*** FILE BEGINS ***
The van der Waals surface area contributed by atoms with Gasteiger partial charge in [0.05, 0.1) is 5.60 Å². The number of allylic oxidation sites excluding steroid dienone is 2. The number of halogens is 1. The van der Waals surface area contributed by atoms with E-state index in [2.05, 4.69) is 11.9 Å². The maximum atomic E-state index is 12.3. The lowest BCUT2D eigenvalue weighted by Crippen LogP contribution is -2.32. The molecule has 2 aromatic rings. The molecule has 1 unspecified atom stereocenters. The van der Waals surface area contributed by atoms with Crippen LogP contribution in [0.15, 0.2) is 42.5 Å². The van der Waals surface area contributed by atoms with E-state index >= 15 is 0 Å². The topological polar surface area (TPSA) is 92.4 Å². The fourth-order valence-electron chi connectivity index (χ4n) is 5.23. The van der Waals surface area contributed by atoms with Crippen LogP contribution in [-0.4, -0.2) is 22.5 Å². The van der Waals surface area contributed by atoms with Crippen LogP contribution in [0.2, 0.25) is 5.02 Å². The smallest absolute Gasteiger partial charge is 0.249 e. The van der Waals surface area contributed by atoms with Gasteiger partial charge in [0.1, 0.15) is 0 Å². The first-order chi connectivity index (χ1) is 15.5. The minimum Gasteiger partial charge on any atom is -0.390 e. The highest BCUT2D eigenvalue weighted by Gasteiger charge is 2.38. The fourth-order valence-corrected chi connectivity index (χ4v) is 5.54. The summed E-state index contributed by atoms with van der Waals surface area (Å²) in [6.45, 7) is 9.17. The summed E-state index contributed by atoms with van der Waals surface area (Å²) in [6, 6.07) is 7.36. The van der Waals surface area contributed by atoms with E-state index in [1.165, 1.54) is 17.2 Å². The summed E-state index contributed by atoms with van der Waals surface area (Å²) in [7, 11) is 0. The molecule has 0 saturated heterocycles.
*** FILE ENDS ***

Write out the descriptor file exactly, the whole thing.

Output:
The van der Waals surface area contributed by atoms with Gasteiger partial charge in [0.05, 0.1) is 5.60 Å². The number of allylic oxidation sites excluding steroid dienone is 2. The number of halogens is 1. The van der Waals surface area contributed by atoms with E-state index in [2.05, 4.69) is 11.9 Å². The maximum atomic E-state index is 12.3. The lowest BCUT2D eigenvalue weighted by Crippen LogP contribution is -2.32. The molecule has 2 aromatic rings. The molecule has 1 unspecified atom stereocenters. The van der Waals surface area contributed by atoms with Crippen LogP contribution in [0.15, 0.2) is 42.5 Å². The van der Waals surface area contributed by atoms with E-state index >= 15 is 0 Å². The topological polar surface area (TPSA) is 92.4 Å². The fourth-order valence-electron chi connectivity index (χ4n) is 5.23. The van der Waals surface area contributed by atoms with Crippen LogP contribution in [-0.4, -0.2) is 22.5 Å². The van der Waals surface area contributed by atoms with Crippen LogP contribution in [0.2, 0.25) is 5.02 Å². The smallest absolute Gasteiger partial charge is 0.249 e. The van der Waals surface area contributed by atoms with Gasteiger partial charge in [0.1, 0.15) is 0 Å². The first-order chi connectivity index (χ1) is 15.5. The minimum Gasteiger partial charge on any atom is -0.390 e. The highest BCUT2D eigenvalue weighted by Gasteiger charge is 2.38. The fourth-order valence-corrected chi connectivity index (χ4v) is 5.54. The summed E-state index contributed by atoms with van der Waals surface area (Å²) in [6.45, 7) is 9.17. The summed E-state index contributed by atoms with van der Waals surface area (Å²) in [6, 6.07) is 7.36. The van der Waals surface area contributed by atoms with E-state index in [1.165, 1.54) is 17.2 Å². The summed E-state index contributed by atoms with van der Waals surface area (Å²) in [7, 11) is 0. The molecule has 0 saturated heterocycles.